Marketers Should Trash Their Tech Stacks

dave-rewaltData-Driven Thinking” is written by members of the media community and contains fresh ideas on the digital revolution in media.

Today’s column is written by David Rewalt, digital marketing director at SalientMG.

No matter what set of tools marketers use today, chances are they will not be using the same mix a few years from now. If they are doing things right, they won’t be using the same things six months from now.

Many marketers have anxiety around the question of whether they are fully embracing and executing in digital and mobile, and if they don’t, they should. Is their tool kit creating advantages in speed, performance and measurement? Do they have the right mix of technologies to actually achieve and surpass KPI goals?

I would guess that most teams have a mix of legacy systems and newer platforms that sort of work together but not always. This is exactly why marketers should make challenging their technology stack a regular priority.

Chefs strive to constantly improve their recipes and elevate dishes to new levels by choosing and preparing the ingredients in new and innovative ways. The marketer has the opportunity to play with their mix of technology to elevate their campaigns and performance.

Periodic Assessment

A good approach is to create a schedule around challenging their stack and not be afraid to replace key ingredients when they discover something better. With the rate new advertising and marketing solutions are emerging and evolving, it creates a perfect laboratory for the marketing team to constantly evaluate and experiment. Something that currently takes three days of planning and execution will be disrupted by something new that does it in only three clicks. With the competition in ad and marketing tech at an all-time high, marketers should be benefiting. By constantly challenging every platform, vendor, agency and solution in their arsenals, marketers can drive their current partners to step up or move out of the way.

By partitioning a portion of their budget toward testing new channels and pitting them against the incumbents, they can optimize their marketing as a whole. Technology is developing to make today’s technical sport of marketing easier. For example, adopting tag management can increase speed to market, reduce IT involvement and improve reporting accuracy. Marketers should use to their advantage the efficiencies being created by technology to gain hours back in the day. They can use that time to push more campaigns out and better measure and report performance to prove marketing is a smart investment, rather than a cost center.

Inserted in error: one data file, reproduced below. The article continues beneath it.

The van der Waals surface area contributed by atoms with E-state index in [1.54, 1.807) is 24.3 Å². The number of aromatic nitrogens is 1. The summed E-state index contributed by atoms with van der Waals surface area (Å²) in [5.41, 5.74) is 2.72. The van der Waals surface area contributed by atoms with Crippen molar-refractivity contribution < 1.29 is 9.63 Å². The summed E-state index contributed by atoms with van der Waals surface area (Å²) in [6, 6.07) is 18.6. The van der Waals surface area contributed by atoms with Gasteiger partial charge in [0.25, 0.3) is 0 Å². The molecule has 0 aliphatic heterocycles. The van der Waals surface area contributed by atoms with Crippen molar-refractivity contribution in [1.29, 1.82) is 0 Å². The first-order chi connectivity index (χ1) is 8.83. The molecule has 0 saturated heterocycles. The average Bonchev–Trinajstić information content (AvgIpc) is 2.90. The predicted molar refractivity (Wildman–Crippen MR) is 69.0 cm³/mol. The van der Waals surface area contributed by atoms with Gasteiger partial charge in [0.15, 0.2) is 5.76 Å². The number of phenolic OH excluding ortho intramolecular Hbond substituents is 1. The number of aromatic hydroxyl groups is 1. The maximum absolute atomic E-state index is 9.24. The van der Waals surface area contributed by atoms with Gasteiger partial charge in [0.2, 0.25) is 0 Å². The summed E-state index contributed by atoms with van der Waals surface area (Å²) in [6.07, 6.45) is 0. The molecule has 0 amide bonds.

Just Walk Away

Every size company can benefit from this approach, even large companies where it is hard to simply change technologies because time, costs and training all carry big investments in the current solutions. For example, a marketing automation suite that syncs with multiple data sources and integrates with several third-party apps would make it difficult to test drive something else.

However, smart marketing leadership should constantly evaluate and ask, “What’s next?” That may mean pushing current partners to keep up. They should not be afraid to pull the plug when it is not working, no matter the size of the investment. Attempting to fix something that is broken may cost more in the long run, especially when there are so many options for solving marketers’ biggest challenges. Marketers can’t afford to sit back and remain complacent about their current technology if they want to remain competitive.

Technology doesn’t age well, and new technology will always do more with less compared to previous versions. Imagine still sending text messages by tapping three times to get the right letter. Marketing tech is no different. New platforms are built from the ground up using more modern methods vs. trying to heap new features onto older legacy code.

There is no better time to take advantage of the amazing LUMAscape of options to constantly reinvent marketing and optimize performance. The first step is acknowledging that legacy systems do not always deserve the benefit of the doubt.

Follow David Rewalt (@davidrewalt), SalientMG (@SalientMGand AdExchanger (@adexchanger) on Twitter.

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